Mind Matters News and Analysis on Natural and Artificial Intelligence

TagWatson

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Has Aristo broken bounds for thinking computers?

The Grade 8 graduate improves on Watson but we must still think for ourselves at school. Here’s why
Aristo combines questions and answers on a multiple-choice test to decide on the best answer without understanding any of the information. Read More ›
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Why Was IBM Watson a Flop in Medicine?

Robert J. Marks and Gary S. Smith discuss how the AI couldn’t identify which information in the tsunami of medical literature actually MATTERED

Last year, the IBM Health Initiative laid off a number of people, seemingly due to market disillusionment with the product.

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The Holy Grail of Artificial Intelligence

Gary N. Smith wonders whether AI will ever achieve common sense

Gary N. Smith and Robert J. Marks continue their discussion of IBM’s Watson and its grim future in health and medicine. The problem, they say, is that Watson amounts to a real world instance of John Searle’s “Chinese Room”. Computers don’t understand Chinese, English, or numbers for that matter. With reference to many of the leading thinkers in AI research, Read More ›

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Why did Watson think Toronto was in the U.S.A.?

How that happened tells us a lot about what AI can and can’t do, to this day

Strictly speaking, the answer Watson spit out was "What is Toronto?????", which does sound distinctly less than certain. But the programmers had chosen not to program in the option of saying, “I don’t know.”

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Why an AI pioneer thinks Watson is a “fraud”

The famous Jeopardy contest in 2011 worked around the fact that Watson could not grasp the meaning of anything

Gary N. Smith explains that a computer’s inability to understand what “it” means in a sentence is because it doesn’t understand what any of the words in the sentence mean.

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Time Passes, Love Fades, But What Does “It” All Mean?

Gary Smith and Bob Marks on AI's incomprehension, from IBM's Watson to the Clinton campaign's Ada

Gary N. Smith and Robert J. Marks discuss the inability of AI to understand puns, lyrics, context, or anything at all. From trading futures, predicting political outcomes, and parsing lyrics, the fundamental incomprehension of artificial intelligence is a key to understanding its limitations. Show Notes 02:30 | The AI Delusion by Oxford University Press 03:00 | The importance of knowing Read More ›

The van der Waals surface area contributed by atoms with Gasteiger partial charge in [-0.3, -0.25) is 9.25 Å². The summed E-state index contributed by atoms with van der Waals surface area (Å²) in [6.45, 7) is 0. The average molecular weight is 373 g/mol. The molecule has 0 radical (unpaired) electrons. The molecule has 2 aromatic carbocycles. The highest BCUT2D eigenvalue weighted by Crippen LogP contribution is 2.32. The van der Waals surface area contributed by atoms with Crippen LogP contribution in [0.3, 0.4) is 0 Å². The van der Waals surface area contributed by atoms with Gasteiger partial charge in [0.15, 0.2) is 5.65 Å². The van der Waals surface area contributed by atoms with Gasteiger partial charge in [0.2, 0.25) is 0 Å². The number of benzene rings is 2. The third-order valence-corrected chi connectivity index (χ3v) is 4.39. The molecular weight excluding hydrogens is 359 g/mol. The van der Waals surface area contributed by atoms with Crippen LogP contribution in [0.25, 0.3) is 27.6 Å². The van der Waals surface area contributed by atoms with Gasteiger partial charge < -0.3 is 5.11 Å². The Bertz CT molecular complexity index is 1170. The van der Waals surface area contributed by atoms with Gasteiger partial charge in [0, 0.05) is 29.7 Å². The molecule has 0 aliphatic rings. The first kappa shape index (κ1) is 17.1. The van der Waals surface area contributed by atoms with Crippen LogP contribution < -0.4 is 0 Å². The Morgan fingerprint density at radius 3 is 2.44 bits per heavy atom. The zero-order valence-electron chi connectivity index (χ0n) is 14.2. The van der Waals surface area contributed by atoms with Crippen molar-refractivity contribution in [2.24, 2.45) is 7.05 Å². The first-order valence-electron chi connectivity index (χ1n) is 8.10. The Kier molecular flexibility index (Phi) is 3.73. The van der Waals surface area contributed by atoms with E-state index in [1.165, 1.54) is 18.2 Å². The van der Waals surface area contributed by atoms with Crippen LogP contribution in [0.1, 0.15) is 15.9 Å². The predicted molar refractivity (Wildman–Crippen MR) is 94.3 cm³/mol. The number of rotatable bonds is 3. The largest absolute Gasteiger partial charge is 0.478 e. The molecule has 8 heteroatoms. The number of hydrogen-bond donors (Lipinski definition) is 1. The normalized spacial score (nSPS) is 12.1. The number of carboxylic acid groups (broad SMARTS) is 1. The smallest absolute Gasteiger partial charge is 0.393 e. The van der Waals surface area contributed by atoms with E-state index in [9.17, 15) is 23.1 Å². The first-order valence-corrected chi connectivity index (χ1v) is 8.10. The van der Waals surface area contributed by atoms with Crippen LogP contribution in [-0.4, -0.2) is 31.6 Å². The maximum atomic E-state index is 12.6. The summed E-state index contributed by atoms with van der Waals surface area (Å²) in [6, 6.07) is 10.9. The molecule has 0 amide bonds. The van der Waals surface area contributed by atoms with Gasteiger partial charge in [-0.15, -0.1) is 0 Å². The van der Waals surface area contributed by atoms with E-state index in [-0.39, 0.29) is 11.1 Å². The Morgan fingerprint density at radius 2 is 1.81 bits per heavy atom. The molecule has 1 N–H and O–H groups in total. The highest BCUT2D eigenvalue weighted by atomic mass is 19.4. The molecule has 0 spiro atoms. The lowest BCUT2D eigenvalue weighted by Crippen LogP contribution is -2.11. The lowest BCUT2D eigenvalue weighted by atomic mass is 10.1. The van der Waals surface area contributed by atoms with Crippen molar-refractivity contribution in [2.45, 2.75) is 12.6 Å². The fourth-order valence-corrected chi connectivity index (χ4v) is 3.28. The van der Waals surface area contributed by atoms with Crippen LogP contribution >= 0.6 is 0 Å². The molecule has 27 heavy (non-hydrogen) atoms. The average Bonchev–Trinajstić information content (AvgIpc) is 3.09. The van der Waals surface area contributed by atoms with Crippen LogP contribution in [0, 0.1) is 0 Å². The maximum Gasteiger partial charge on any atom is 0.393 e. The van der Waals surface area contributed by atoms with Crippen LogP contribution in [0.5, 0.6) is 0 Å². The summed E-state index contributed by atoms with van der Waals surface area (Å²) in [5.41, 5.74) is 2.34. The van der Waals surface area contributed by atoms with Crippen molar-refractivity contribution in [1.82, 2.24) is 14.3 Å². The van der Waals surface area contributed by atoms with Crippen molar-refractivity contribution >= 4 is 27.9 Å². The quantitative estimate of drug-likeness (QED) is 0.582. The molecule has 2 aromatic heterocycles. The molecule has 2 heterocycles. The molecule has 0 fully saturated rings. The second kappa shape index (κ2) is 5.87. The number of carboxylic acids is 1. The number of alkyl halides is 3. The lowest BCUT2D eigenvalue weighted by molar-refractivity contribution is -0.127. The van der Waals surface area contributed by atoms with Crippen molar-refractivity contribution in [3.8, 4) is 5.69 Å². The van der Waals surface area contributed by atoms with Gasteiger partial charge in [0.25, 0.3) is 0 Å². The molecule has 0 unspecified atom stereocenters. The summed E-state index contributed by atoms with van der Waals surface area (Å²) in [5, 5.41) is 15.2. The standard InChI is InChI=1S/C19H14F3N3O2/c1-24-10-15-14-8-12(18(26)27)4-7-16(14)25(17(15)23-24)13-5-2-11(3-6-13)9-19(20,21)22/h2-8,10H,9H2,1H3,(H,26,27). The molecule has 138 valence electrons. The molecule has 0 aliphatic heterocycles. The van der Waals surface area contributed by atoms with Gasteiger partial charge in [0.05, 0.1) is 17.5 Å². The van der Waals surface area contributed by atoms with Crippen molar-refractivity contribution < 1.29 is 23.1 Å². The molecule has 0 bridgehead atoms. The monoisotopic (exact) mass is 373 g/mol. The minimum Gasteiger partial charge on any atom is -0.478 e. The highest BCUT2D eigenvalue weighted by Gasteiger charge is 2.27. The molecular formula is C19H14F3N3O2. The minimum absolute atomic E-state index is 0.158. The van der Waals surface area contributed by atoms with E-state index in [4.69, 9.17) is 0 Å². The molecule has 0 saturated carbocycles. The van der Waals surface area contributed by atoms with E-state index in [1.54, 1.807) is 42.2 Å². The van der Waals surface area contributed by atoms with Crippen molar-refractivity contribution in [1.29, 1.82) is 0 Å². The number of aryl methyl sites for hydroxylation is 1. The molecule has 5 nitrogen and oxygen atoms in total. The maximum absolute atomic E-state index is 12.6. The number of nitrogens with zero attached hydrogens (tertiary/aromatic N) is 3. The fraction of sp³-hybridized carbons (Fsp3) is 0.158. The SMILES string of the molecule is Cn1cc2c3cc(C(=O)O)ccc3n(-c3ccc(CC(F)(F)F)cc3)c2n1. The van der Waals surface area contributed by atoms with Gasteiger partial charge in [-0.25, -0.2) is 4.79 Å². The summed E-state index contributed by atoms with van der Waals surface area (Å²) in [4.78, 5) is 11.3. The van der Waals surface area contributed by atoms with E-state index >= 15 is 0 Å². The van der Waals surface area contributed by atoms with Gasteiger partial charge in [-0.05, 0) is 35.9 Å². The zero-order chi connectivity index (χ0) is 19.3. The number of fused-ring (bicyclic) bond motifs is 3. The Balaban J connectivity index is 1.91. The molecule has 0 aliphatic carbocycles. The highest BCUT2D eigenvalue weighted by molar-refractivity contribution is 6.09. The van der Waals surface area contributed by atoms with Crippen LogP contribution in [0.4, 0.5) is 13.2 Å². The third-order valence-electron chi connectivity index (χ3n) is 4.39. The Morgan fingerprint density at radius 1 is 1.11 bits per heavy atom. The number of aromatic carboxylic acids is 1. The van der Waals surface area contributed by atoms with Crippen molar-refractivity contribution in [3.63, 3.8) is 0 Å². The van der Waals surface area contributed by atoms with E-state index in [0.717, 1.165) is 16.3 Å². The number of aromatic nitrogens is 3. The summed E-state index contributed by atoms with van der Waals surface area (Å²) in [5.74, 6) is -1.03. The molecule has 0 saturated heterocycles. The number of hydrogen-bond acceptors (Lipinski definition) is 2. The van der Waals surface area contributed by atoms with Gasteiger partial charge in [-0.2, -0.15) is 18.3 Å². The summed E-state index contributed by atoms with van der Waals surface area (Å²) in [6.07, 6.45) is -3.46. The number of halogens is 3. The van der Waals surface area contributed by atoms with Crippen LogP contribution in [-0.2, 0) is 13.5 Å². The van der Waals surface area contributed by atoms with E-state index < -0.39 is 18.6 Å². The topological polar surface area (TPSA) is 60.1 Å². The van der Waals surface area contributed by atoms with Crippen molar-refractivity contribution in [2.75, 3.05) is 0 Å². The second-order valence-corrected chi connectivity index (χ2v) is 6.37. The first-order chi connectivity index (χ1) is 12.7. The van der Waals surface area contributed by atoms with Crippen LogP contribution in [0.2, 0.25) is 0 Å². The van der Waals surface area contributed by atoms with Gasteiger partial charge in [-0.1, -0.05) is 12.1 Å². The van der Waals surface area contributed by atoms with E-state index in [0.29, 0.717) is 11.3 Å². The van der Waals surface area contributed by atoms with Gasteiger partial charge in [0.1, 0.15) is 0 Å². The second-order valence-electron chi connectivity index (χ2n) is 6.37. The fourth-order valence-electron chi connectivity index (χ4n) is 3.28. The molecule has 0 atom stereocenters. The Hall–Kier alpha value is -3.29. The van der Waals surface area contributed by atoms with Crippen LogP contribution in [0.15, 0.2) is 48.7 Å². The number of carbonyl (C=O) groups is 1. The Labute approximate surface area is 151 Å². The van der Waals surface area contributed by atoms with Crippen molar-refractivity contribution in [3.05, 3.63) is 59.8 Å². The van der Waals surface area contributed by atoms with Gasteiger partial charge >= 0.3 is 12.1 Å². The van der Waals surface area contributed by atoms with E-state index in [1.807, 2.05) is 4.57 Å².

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Gary Smith: The AI Delusion

“When I Nod My Head, Hit It!” And Other Commands that Confuse AI.

Pablo Picasso said “Computers Are Useless. They Can Only Give You Answers.”  Picasso didn’t go far enough. The answers that computers give must themselves be questioned. This is especially true of AI. Questioning AI is the topic today on Mind Matters. Show Notes 01:27 | Introduction to Gary Smith 02:40 | The AI Delusion 04:50 | Stocks and Data 07:00 Read More ›

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1: IBM’s Watson Is NOT Our New Computer Overlord

AI help, not hype: It won at Jeopardy (with specially chosen “softball” questions) but is not the hoped-for aid to cancer specialists
One problem that has dogged Watson has nothing to do with AI or medicine. The journalism around the introduction of projects like Watson is long on the Gee Whiz! An Electronic Brain! It Won at Jeopardy! And it is short on systematic inquiry as to outcomes versus goals. Read More ›
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AI Winter Is Coming

Roughly every decade since the late 1960s has experienced a promising wave of AI that later crashed on real-world problems, leading to collapses in research funding.
Nearly all of AI’s recent gains have been realized due to massive increases in data and computing power that enable old algorithms to suddenly become useful. For example, researchers first conceived neural networks—the core idea powering much machine learning and AI’s notable advances—in the late 1950s. The worries of an impending winter arise because we’re approaching the limits of what massive data combined with hordes of computers can do. Read More ›
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GIGO alert: AI can be racist and sexist, researchers complain

Can the bias problem be addressed? Yes, but usually after someone gets upset about a specific instance.

From James Zou and Londa Ziebinger at Nature: When Google Translate converts news articles written in Spanish into English, phrases referring to women often become ‘he said’ or ‘he wrote’. Software designed to warn people using Nikon cameras when the person they are photographing seems to be blinking tends to interpret Asians as always blinking. Word embedding, a popular algorithm used to process and analyse large amounts of natural-language data, characterizes European American names as pleasant and African American ones as unpleasant. Now where, we wonder, would a mathematical formula have learned that? Maybe it was listening to the wrong instructions back when it was just a tiny bit? Seriously, machine learning, we are told, depends on  absorbing datasets of Read More ›